How Many Times Can I Wear My Contacts Before Replacing Them?

Not many if you want to maintain your ability to see.


Contact lens manufacturers take all the guesswork out of determining how long each lens can be worn: Look right on the box, where the lifespan is clearly spelled out. Done, question answered. But for reasons of frugality, laziness, curiosity or our unwavering desire to push the human body to its limits, many people have their own interpretation of those guidelines, wearing lenses for days or weeks beyond their suggested expiration date.

So what’s the deal: Are these rebels slowly going blind, or beating the system?

According to the American Academy of Ophthalmology, these “spirit-of-the-law” soldiers are fighting for the wrong side. Wearing contacts for longer than suggested and failing to clean them properly can lead to serious problems such as infectious keratitis and corneal ulcers, both of which are extremely painful and can cause blindness.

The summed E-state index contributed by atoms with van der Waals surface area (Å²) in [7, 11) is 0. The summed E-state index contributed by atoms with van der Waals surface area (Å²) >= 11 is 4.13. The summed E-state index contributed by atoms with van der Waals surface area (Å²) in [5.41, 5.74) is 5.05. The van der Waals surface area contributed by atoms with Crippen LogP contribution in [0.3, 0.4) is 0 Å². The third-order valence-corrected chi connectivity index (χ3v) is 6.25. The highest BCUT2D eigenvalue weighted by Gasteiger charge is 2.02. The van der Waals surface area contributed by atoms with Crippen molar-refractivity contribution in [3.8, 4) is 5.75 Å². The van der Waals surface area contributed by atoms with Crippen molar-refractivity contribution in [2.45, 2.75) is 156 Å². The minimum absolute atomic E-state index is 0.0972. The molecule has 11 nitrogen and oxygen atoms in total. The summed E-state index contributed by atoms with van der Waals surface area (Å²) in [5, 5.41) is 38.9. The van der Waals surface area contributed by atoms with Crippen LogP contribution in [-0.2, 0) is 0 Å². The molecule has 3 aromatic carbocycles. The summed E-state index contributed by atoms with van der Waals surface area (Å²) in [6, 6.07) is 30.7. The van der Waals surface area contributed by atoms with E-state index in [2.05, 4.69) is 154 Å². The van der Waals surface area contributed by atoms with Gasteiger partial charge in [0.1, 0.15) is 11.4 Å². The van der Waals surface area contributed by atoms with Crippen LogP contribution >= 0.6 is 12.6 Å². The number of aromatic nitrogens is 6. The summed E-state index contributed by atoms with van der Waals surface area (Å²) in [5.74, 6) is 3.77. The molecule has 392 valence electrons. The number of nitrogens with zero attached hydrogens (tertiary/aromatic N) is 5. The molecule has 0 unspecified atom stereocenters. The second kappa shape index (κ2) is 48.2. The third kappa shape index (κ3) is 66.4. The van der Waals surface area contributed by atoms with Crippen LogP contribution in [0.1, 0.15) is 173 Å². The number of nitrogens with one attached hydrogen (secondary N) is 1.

Even if the results aren’t that severe, giving your lenses an extended stay in your eyes will almost certainly lead to dryness and irritation from the accumulated debris, proteins and bacteria. Two other big no-nos: (1) Sleep with your contacts in; and (2) use the same case for more than three months at a time.

In other words, when it comes to contacts, it’s best to play by the rules — daily lens cleaning, regularly replacing the case and popping those puppies out before turning in for the night.

Save the feats of strength for a more worthy endeavor.